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U.S. Senator Marco Rubio (R-FL), who says he is considering a run for the U.S. presidency, is apparently unsure of where he stands on the issue of climate change.
In an interview broadcast May 12 on ABC News, Rubio said he believes that the climate is changing but added, “I do not believe that human activity is causing these dramatic changes to our climate the way these scientists are portraying it.”
In fact, Rubio said, the climate has always changed. He disputed that humans can lessen the effects of climate change by changing their behavior.
“What [climate scientists] have chosen to do is take a handful of decades of research and say that this is now evidence of a longer-term trend that’s directly and almost solely attributable to man-made activity,” he said.
Rubio’s comments contradict a recent major U.S. government scientific report that concluded that climate change is “driven primarily by human activity” and is already being felt across the United States. (The report also noted that Florida – which happens to be Rubio’s home state – is particularly vulnerable to coastal storms and flooding if global temperatures continue to rise.)
Two days after his comments to ABC, following a speech at the National Press Club in Washington, Rubio was asked about his climate change comments and was unable to cite a single source for his belief.
And his stance seemed to soften, leaving room for the possibility that human activity does, in fact, contribute to climate change.
Rubio’s answer focused on “cap and trade,” a policy tool that provides incentives to companies that reduce their carbon emissions.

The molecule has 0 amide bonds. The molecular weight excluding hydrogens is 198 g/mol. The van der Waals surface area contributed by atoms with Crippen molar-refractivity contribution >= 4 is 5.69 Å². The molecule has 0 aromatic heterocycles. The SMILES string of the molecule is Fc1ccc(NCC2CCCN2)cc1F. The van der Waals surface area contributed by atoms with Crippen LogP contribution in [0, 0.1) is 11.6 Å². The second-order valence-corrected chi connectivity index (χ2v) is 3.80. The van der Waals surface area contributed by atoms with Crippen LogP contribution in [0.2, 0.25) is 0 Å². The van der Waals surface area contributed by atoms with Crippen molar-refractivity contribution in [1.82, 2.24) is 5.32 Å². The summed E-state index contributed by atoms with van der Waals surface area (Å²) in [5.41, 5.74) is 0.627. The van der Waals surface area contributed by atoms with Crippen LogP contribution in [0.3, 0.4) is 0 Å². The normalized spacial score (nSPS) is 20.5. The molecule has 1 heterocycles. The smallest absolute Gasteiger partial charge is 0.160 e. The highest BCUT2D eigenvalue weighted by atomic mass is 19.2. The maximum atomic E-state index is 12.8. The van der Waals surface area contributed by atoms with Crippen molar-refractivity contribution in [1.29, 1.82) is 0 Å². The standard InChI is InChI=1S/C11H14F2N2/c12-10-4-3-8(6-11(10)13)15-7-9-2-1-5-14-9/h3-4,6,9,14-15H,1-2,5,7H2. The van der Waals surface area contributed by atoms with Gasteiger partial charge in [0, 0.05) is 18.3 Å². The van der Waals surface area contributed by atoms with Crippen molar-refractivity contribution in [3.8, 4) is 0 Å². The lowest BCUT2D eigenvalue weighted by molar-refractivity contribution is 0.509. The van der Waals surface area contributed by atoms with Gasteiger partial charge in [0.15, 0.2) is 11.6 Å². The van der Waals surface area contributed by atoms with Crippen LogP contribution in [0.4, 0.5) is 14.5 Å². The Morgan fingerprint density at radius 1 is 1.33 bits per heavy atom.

“What I disagree with,” Rubio said, “is the notion if we pass cap and trade, for example, this will stop [climate change] from happening, when in fact half of the new emissions on the planet are coming from developing countries and half of that is coming from one country, China, that isn’t going to follow whatever laws we pass.”
This isn’t the first time Rubio has demonstrated his skepticism of science. In November 2012 he told GQ magazine that the actual age of the Earth is “one of the great mysteries.”
Specifically, he said, "I don't think I'm qualified to answer a question like that. At the end of the day, I think there are multiple theories out there on how the universe was created and I think this is a country where people should have the opportunity to teach them all.”
He also isn’t the first Republican member of Congress to dismiss the fossil record. In October, 2012, Representative Paul Broun (R-GA) said the Earth is no more than 9,000 years old and dismissed evolution as “lies straight from the pit of hell.”
By Andy Tully of Oilprice.com
Andy Tully is a veteran news reporter who is now the news editor for Oilprice.com